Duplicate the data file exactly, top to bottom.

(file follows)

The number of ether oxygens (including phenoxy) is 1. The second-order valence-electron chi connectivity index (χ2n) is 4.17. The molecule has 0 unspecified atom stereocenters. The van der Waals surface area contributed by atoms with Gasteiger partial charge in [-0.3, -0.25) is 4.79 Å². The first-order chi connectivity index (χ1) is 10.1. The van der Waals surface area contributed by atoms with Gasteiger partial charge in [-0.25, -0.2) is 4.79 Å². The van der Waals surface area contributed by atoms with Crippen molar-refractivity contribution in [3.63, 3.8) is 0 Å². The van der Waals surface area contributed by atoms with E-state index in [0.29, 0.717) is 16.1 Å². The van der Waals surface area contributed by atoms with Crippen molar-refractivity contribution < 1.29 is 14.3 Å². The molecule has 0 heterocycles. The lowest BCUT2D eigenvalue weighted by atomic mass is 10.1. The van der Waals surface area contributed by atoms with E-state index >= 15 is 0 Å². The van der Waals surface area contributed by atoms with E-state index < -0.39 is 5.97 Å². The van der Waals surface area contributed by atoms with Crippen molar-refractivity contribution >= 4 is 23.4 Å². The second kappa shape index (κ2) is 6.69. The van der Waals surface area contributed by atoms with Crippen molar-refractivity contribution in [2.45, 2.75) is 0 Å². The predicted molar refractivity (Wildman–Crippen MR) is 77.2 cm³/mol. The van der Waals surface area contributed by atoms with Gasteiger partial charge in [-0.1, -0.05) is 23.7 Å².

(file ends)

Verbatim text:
The number of ether oxygens (including phenoxy) is 1. The second-order valence-electron chi connectivity index (χ2n) is 4.17. The molecule has 0 unspecified atom stereocenters. The van der Waals surface area contributed by atoms with Gasteiger partial charge in [-0.3, -0.25) is 4.79 Å². The first-order chi connectivity index (χ1) is 10.1. The van der Waals surface area contributed by atoms with Gasteiger partial charge in [-0.25, -0.2) is 4.79 Å². The van der Waals surface area contributed by atoms with Crippen molar-refractivity contribution in [3.63, 3.8) is 0 Å². The van der Waals surface area contributed by atoms with E-state index in [0.29, 0.717) is 16.1 Å². The van der Waals surface area contributed by atoms with Crippen molar-refractivity contribution < 1.29 is 14.3 Å². The molecule has 0 heterocycles. The lowest BCUT2D eigenvalue weighted by atomic mass is 10.1. The van der Waals surface area contributed by atoms with E-state index >= 15 is 0 Å². The van der Waals surface area contributed by atoms with E-state index < -0.39 is 5.97 Å². The van der Waals surface area contributed by atoms with Crippen molar-refractivity contribution >= 4 is 23.4 Å². The second kappa shape index (κ2) is 6.69. The van der Waals surface area contributed by atoms with Crippen molar-refractivity contribution in [2.45, 2.75) is 0 Å². The predicted molar refractivity (Wildman–Crippen MR) is 77.2 cm³/mol. The van der Waals surface area contributed by atoms with Gasteiger partial charge in [-0.1, -0.05) is 23.7 Å².